By Alan Prendergast
By Michael Roberts
By Michael Roberts
By Amber Taufen
By Patricia Calhoun
By William Breathes
By Michael Roberts
By Melanie Asmar
No matter how much helium Lawrence Phipps pumped into his inflatable sheep, he could not get the damn thing to levitate.
It was 1997. Phipps was making his first voyage to the Burning Man Festival, and he had absolutely no idea what he was doing. He'd flown from Denver to Reno to meet up with six friends from San Francisco, then driven 100 miles north, deep into the Nevada desert, armed with a huge helium tank, two inflatable sex dolls (one sheep, one girl), two giant weather balloons and about fifty latex gloves. The plan was to create a floating world, but the dolls were too heavy. So Phipps attached them to the weather balloons and tethered them with rope. For a moment, he and his friends sat and enjoyed the splendor of their suspended garden, satisfied with their bouquet of floating curiosities.
Suddenly, wicked winds whipped off the mountains that lay to the west, kicking up dust on the ashen-colored stretch of cracked, primordial bedrock known as the Playa. With one mighty gust -- whoosh! -- nearly everything in Phipps's camp blew away: The weather balloons, the sheep and the girl spiraled skyward and were gone. The few remaining latex gloves quickly deflated and sank limply back to the desert floor.
"It lasted for about fifteen minutes," Phipps says, laughing. "We knew almost nothing about Burning Man at that point. I'd read an article about it in Wired, and we'd heard by word of mouth that you were supposed to do something interactive and artful. We had no clue about our environment. It was a disaster, but our neighbors thought we were pretty hilarious."
Two years later, the group returned to Black Rock City, the "mondolopolis" that the Playa transforms into every year over Labor Day weekend. The Burning Man population had swelled to more than 10,000 souls, and the city had become awfully, well, city-like, with street names and a circular, organized layout that linked villages and thematic camps -- temporary, art-ridden habitats with names like Oceania and the Esoteric Order of the Yumi Yoni. Phipps and his crew erected their own theme camp: the Dingo Parlor. This time, they staked it to the earth.
The huge interactive bingo board adorned with papier-mâché sculptures of wild Australian dogs with glowing red eyes was a hit. All week long, people stopped by the parlor to play a few rounds, win prizes and drink beers. Phipps saw every type of specimen in the Burning Man diaspora come through his camp: people caked in dirt and mud, people wearing wigs and costumes, people wearing nothing at all.
"It was a really popular camp," Phipps says, a proud smile on his face. "People really love to play bingo. I had no idea that deviant bingo would appeal to so many people."
When it was all over, the Dingo Parlor burned. Along with the forty-foot-tall Man (the event's namesake) and numerous other art installations, the wild-eyed dogs were set ablaze, creating a huge pyrotechnic display in the black desert sky. In a widely distributed video of the wooden effigy burning, one of the dingoes can be seen in the background, disintegrating amid a sea of flames, drummers and naked flesh.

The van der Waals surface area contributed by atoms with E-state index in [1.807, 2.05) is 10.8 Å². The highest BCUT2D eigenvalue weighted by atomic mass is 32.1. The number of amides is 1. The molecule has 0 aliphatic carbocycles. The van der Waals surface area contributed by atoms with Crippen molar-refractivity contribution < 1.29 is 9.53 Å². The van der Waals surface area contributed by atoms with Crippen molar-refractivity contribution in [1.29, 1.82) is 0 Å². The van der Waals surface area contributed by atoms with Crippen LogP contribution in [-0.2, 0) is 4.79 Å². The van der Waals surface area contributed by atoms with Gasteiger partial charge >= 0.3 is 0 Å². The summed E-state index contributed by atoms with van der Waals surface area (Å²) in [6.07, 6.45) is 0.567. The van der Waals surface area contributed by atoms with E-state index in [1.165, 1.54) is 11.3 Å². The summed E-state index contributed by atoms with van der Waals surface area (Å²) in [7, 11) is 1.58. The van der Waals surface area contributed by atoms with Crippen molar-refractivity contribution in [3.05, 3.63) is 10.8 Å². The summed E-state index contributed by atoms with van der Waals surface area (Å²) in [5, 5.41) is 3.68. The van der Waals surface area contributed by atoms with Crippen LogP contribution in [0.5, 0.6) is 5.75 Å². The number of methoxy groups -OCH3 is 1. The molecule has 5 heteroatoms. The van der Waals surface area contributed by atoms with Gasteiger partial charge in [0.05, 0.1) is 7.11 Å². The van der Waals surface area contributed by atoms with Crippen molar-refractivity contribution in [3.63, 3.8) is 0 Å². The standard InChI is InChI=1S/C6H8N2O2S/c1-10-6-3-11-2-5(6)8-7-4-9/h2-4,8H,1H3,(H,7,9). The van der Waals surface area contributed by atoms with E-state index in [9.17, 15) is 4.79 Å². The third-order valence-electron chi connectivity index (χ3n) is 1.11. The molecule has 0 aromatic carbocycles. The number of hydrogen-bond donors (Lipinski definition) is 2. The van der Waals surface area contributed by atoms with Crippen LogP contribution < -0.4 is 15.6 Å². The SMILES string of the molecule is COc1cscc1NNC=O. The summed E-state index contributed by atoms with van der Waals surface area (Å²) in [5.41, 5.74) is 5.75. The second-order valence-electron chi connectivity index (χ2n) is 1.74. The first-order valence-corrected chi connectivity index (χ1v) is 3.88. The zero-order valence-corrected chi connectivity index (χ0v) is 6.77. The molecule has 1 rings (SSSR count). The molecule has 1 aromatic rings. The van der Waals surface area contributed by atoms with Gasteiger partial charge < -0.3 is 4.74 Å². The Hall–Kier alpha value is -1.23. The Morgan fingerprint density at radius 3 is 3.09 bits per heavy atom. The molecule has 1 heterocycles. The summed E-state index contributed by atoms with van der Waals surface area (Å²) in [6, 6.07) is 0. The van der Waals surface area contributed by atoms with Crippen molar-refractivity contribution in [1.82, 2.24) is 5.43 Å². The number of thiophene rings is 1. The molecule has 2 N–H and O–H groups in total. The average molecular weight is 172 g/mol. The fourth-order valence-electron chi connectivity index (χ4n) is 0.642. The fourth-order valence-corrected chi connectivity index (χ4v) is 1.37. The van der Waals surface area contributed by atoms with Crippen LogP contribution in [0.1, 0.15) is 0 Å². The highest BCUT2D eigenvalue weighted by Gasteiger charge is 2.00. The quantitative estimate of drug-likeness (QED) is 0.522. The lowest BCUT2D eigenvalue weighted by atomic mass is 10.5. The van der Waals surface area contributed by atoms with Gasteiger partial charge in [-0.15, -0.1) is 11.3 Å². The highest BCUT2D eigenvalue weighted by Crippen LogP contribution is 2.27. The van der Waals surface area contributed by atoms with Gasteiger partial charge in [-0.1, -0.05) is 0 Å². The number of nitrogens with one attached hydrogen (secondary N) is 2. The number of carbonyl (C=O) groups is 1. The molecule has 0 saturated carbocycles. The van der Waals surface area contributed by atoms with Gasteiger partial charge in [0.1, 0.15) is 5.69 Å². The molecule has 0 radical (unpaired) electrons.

Phipps is known as the Milkman by his friends, not because of his alabaster hair, but because, as he says, "I'm proud to be a mammal." In Denver, the Milkman is a DJ, a sound-installation artist and a well-known Burning Man veteran, a bona fide Burner. But it took a couple of years for him to really ramp up to the Burning Man experience. Since its beginnings on a small beach in San Francisco in 1985, Burning Man has become the most extravagant, outrageous and dangerous art festival in the world. Nearly everything about the event is hard. Temperatures lick the 100s in the day and drop to the 40s at night. Dust storms and cloudbursts demolish dreams and art projects -- not to mention camping tents and shade structures -- in an instant. There's no running water, no electricity and nothing for sale, just a collective belief in making cool shit and, maybe, torching it.
"People come, and they have these grand notions of what they want to build. When they get out there, the elements always surprise them," Phipps says. "Burning Man, for me, is a dangerous lifestyle obsession; I've been every year since that first year. So I feel like I have a pretty good sense after all these years of what is and is not feasible. But it takes practice."
In Denver, Burners who share Phipps's obsession are a veritable tribe of self-described oddballs and art weirdos -- a community whose creative connective thread radiates all the way from Colorado to the Playa. Though artists from San Francisco dominate the Burning Man community, Colorado Burners make up one of the largest contingents in Black Rock City. In the early days, it was a fire spinner with Denver's longstanding Colorado Fire Tribe who lit the Man. The massive theme village of Disturbia was a Denver hub before it dissolved a few years ago. Now, more than 200 Burners camp with Denver's HeeBeeGeeBee Healers in a sprawling network of tents, where weary desert dwellers show up for yoga, massage and other holistic arts. Every morning, lines 150 deep form in front of the Healers' realm.